Ever since I was a little girl, I have been fascinated by the stories of successful and high-achieving American growing up in the >early 1980s. I loved reading about dynamic girl detective Nancy Drew and the outspoken clever Jo in Little Women. Other role models of my time included astronaut Sally Ride and even the “take-no-prisoners” Charlie’s Angels characters. What makes successful women tick, I wondered. What can we learn from them?

The women I interviewed were all willing to share the mistakes they made and the strategies they used to get ahead. I’m pleased to say the book has received great press in the U.K. media. However, the most satisfying feedback I get s from individual women who tell me how much the strategies within the book resonate with them. It’s been my experience as an executive coach that learning to be politically savvy to get the attention you and your team deserves is a fundamental skill that doesn’t occur to most women as they start their careers. I find that what most women lack is not the technical skill to take their career to the next level but the knowledge of how to raise their profile and the confidence to take that next step.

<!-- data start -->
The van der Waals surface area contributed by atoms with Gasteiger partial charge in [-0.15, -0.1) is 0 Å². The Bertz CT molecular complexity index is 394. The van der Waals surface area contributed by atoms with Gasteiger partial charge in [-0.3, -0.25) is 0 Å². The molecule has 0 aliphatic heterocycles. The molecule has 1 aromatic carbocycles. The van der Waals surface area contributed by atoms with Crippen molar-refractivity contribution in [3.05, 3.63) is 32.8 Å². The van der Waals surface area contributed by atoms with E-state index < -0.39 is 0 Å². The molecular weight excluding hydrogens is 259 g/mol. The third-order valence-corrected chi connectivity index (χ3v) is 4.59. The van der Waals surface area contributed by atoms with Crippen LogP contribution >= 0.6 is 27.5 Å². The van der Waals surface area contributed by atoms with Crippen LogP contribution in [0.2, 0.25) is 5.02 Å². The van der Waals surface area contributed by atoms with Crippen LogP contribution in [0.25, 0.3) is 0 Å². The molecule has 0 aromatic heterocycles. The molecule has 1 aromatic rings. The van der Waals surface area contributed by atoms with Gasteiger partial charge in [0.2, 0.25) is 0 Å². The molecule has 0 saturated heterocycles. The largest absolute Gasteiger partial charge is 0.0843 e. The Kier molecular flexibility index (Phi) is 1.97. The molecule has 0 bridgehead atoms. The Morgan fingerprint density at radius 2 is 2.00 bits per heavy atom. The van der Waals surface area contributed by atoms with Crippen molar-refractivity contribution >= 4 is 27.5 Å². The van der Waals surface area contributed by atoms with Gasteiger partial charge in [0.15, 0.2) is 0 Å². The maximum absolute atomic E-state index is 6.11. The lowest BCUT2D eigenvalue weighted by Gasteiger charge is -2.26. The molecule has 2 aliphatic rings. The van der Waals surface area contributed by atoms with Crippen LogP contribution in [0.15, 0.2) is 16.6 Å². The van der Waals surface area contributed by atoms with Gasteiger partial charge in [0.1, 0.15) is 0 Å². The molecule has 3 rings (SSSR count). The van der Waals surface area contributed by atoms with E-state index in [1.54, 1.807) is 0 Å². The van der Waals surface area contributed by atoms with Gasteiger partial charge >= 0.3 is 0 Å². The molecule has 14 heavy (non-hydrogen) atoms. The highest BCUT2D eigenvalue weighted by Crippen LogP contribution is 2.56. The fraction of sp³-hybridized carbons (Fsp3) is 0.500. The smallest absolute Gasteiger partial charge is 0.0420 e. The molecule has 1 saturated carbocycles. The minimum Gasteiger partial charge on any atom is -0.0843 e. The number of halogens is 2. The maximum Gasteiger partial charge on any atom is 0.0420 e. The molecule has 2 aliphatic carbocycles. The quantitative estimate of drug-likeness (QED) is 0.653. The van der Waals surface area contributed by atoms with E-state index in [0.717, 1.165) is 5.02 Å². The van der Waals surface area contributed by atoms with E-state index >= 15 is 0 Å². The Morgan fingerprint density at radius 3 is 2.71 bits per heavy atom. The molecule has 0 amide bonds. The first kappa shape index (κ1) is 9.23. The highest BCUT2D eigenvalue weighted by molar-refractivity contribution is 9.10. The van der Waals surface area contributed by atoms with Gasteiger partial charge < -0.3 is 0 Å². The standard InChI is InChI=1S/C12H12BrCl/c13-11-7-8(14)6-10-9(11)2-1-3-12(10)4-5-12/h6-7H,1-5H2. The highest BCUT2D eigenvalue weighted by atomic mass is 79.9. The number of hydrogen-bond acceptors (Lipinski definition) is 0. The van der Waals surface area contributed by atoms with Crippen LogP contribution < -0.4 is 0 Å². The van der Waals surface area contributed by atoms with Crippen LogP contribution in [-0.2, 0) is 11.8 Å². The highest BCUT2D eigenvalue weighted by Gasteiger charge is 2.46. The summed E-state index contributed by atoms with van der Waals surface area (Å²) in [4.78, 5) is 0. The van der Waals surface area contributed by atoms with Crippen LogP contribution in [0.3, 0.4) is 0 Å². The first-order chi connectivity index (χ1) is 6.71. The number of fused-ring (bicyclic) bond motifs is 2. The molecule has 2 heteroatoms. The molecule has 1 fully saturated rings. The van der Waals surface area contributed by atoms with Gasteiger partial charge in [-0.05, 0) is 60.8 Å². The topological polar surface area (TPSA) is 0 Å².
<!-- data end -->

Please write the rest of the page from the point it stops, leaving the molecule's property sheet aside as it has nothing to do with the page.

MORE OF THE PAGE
In the modern workplace, it is simply not enough to do a good job and hope to be noticed. We must draw attention to our achievements, the quality of our work and what we are delivering. Waiting to be noticed and rewarded for our efforts simply puts too much power in the hands of other people—and these ‘other people’ are not mind-readers. Passively hoping your efforts are being noticed is tantamount to handing over the direction of your career to someone else. A reluctance to draw attention to their wins costs women the most in workplaces where they are surrounded by men who are usually more comfortable with self-promotion and asking for opportunities.